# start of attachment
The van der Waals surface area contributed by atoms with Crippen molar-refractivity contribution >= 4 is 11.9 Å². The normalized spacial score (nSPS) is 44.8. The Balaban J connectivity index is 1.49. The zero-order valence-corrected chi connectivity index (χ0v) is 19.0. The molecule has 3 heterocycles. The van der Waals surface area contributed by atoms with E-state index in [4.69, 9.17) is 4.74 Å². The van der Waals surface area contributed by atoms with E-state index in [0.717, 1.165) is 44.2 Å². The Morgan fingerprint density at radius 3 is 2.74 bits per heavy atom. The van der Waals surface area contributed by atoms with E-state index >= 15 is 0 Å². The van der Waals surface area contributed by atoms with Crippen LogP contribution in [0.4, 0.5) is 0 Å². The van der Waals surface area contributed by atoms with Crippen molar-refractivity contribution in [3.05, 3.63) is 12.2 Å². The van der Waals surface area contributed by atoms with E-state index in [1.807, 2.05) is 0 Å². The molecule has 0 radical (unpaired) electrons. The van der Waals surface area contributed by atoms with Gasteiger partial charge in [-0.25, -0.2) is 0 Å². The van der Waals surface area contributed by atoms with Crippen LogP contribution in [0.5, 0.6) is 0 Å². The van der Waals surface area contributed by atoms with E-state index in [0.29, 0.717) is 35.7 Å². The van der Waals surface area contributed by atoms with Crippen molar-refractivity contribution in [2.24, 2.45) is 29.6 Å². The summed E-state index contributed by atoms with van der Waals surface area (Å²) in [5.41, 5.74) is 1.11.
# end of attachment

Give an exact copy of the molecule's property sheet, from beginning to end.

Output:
The van der Waals surface area contributed by atoms with Crippen molar-refractivity contribution >= 4 is 11.9 Å². The normalized spacial score (nSPS) is 44.8. The Balaban J connectivity index is 1.49. The zero-order valence-corrected chi connectivity index (χ0v) is 19.0. The molecule has 3 heterocycles. The van der Waals surface area contributed by atoms with E-state index in [4.69, 9.17) is 4.74 Å². The van der Waals surface area contributed by atoms with E-state index in [0.717, 1.165) is 44.2 Å². The Morgan fingerprint density at radius 3 is 2.74 bits per heavy atom. The van der Waals surface area contributed by atoms with E-state index >= 15 is 0 Å². The van der Waals surface area contributed by atoms with Crippen LogP contribution in [0.4, 0.5) is 0 Å². The van der Waals surface area contributed by atoms with Crippen molar-refractivity contribution in [3.05, 3.63) is 12.2 Å². The van der Waals surface area contributed by atoms with E-state index in [1.807, 2.05) is 0 Å². The molecule has 0 radical (unpaired) electrons. The van der Waals surface area contributed by atoms with Gasteiger partial charge in [-0.25, -0.2) is 0 Å². The van der Waals surface area contributed by atoms with Crippen LogP contribution in [0.5, 0.6) is 0 Å². The van der Waals surface area contributed by atoms with E-state index in [0.29, 0.717) is 35.7 Å². The van der Waals surface area contributed by atoms with Crippen molar-refractivity contribution in [2.24, 2.45) is 29.6 Å². The summed E-state index contributed by atoms with van der Waals surface area (Å²) in [5.41, 5.74) is 1.11.